The Kilauea volcano on Hawaii's Big Island has begun erupting again after almost two years (Credit: USGS)

After erupting almost continuously for over three decades — from 1983 to 2018 — Hawaii's Kilauea volcano finally seemed to lose steam, producing no lava for nearly two years. The slumber ended on the night of December 20, 2020, when the active volcano began spewing out dramatic lava fountains and giant puffs of gas and steam from a fissure in the northwest wall of the Halemaʻumaʻu crater.

The lava from the eruptions evaporated the water lake in the middle of the crater ( Credit: USGS)

As of December 31, 2020, the volcano had ejected over 27 million cubic meters (953 million cubic feet) of molten rock — enough to fill more than 8,000 Olympic-sized swimming pools — and replaced the existing water lake with a nearly 600-foot-deep lava lake. Fortunately, the magma is contained inside the volcano's crater and does not pose a risk to people or property as it did in 2018, when the molten rock flowed through a residential neighborhood, destroying over 700 homes.

Residents have, however, been asked to limit outdoor activities in areas with high volcanic smog levels. Commonly known as vog, it is a form of air pollution created when sulfur dioxide and other pollutants emitted from volcanic activity interact chemically with atmospheric moisture, oxygen, dust, and sunlight. While not deadly, it can irritate skin and the tissues and mucous membranes of the eyes, nose, and throat, and it can be particularly harmful to individuals with preexisting respiratory conditions.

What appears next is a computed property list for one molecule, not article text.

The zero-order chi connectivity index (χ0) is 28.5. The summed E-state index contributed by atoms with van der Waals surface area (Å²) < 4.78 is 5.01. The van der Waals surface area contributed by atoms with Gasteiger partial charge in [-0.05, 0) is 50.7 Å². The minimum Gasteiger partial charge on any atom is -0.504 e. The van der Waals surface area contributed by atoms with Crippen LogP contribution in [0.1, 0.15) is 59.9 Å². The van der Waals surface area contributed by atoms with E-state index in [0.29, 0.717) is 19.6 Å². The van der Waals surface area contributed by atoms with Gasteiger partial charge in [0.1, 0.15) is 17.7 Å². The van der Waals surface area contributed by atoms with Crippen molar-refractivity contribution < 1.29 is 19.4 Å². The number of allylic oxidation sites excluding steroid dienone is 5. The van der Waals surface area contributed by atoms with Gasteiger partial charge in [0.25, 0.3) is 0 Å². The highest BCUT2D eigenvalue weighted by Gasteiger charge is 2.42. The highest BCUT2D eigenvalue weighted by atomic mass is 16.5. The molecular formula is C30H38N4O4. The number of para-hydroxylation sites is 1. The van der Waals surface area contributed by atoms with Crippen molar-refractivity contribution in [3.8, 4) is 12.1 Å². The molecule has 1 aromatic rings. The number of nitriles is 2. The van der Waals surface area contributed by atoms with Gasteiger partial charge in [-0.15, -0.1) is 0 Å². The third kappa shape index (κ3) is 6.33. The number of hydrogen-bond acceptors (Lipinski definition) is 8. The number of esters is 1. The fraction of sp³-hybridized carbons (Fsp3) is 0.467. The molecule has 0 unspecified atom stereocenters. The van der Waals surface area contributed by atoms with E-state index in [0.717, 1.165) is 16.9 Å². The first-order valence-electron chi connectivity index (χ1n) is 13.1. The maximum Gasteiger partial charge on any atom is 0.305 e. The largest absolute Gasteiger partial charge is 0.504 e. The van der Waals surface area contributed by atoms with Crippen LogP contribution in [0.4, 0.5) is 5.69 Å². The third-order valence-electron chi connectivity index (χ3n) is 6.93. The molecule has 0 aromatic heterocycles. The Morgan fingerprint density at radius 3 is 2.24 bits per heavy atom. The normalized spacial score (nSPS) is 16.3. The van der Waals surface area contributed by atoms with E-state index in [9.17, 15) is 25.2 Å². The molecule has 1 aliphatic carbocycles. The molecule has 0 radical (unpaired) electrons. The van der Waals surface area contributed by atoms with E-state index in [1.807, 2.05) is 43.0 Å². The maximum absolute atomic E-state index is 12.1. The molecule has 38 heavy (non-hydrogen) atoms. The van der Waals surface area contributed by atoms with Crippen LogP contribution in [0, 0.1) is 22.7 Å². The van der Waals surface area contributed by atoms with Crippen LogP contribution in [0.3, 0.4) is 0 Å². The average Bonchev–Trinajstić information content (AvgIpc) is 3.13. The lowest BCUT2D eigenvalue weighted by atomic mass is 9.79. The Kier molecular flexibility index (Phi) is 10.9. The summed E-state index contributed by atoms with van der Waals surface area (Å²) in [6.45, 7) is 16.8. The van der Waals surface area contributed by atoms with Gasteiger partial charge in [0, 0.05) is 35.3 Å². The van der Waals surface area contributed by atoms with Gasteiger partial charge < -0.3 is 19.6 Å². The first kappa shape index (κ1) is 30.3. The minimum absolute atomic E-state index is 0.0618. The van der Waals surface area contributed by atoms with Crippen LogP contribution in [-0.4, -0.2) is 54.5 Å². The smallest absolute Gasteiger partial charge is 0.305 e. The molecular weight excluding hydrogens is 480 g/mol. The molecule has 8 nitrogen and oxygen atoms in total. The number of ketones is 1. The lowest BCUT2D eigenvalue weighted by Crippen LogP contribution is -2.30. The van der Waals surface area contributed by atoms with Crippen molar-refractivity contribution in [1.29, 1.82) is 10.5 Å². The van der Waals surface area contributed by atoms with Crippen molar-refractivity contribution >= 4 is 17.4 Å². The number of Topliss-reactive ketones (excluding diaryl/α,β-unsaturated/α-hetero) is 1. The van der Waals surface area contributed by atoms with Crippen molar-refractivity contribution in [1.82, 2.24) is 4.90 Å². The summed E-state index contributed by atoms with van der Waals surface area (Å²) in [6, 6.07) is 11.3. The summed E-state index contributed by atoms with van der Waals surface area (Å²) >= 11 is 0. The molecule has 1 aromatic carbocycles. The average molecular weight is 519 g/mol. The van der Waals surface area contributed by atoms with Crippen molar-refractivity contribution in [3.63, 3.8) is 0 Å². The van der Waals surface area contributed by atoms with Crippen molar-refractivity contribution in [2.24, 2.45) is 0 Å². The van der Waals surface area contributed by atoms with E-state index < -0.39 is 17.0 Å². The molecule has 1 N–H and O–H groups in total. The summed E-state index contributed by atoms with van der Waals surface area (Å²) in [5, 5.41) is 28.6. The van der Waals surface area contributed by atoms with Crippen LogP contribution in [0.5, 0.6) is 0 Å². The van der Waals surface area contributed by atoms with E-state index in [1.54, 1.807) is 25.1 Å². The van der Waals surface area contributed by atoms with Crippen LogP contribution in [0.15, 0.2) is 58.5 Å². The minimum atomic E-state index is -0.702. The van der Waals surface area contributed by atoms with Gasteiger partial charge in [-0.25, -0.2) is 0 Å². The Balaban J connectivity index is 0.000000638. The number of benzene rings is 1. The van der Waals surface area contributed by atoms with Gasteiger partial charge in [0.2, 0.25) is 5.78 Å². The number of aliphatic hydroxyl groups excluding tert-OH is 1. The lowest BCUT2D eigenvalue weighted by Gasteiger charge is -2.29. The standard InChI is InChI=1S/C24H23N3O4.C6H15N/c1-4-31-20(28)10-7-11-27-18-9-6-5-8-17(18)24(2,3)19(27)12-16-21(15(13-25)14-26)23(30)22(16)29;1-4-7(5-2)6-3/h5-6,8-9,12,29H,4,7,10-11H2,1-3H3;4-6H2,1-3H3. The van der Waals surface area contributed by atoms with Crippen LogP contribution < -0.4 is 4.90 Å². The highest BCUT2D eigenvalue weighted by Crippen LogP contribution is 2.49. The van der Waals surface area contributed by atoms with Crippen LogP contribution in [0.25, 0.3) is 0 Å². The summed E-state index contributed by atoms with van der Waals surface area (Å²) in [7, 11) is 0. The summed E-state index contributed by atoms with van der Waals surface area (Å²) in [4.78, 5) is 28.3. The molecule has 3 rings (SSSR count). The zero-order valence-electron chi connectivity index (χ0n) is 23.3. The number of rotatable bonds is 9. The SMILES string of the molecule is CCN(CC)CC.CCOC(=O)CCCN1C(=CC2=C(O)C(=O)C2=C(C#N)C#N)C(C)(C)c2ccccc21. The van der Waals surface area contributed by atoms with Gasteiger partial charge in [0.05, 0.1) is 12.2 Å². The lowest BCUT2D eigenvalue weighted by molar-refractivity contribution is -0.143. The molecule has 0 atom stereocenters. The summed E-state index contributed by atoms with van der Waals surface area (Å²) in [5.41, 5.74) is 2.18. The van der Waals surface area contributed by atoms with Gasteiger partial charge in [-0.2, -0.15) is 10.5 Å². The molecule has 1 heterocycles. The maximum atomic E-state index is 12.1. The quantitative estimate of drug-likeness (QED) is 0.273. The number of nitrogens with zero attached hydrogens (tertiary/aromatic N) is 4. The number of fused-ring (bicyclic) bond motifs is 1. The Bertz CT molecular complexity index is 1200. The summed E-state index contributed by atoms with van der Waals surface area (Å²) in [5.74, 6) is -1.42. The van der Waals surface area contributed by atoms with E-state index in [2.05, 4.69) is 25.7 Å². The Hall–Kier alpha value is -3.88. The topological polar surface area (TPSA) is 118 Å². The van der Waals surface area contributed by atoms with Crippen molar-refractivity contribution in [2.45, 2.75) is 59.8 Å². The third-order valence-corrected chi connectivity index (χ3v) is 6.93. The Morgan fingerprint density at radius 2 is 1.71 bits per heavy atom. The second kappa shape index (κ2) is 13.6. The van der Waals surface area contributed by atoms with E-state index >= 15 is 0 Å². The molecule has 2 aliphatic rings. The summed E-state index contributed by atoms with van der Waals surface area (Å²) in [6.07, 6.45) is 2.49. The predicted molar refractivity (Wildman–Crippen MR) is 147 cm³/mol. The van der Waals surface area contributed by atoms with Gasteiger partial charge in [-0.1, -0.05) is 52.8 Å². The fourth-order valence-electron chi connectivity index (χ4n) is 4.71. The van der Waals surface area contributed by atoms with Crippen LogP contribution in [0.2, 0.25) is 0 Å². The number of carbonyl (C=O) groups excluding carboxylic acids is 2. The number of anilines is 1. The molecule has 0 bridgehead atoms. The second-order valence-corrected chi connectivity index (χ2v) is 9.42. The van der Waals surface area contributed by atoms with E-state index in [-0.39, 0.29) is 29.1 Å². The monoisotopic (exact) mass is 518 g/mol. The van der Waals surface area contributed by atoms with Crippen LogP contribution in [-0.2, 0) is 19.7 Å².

As of December 23, 2020, the depth of the spectacular lava lake created was over three times greater than the water lake it replaced (Credit: H: Dietterich/USGS)

While Kilauea is now recognized as one of the world's youngest and most active volcanoes, it was initially believed to be an offshoot of a bigger volcano. It was only after researchers discovered a magma plumbing system extending over 37 miles (60 km) inside its crater in 1884 that the volcano was finally accepted as a separate entity.

The lava flow has been contained to the crater and poses no risk to residents (Credit: D. Downs/USGS)

Many locals believe that Kilauea’s eruptions are caused by Pele, a Hawaiian volcano goddess who resides in the mountain. According to popular folklore, the deity — one of six daughters and seven sons born to ancient Earth goddess Haumea and universe creator Kane Milohai — was exiled to Hawaii from Tahiti. Upon arrival, she went on a rampage, creating destructive fire pits and volcanoes. While Pele was killed during an epic battle with her sister Nāmaka on the island of Maui, her spirit lives on inside the Halemaʻumaʻu crater.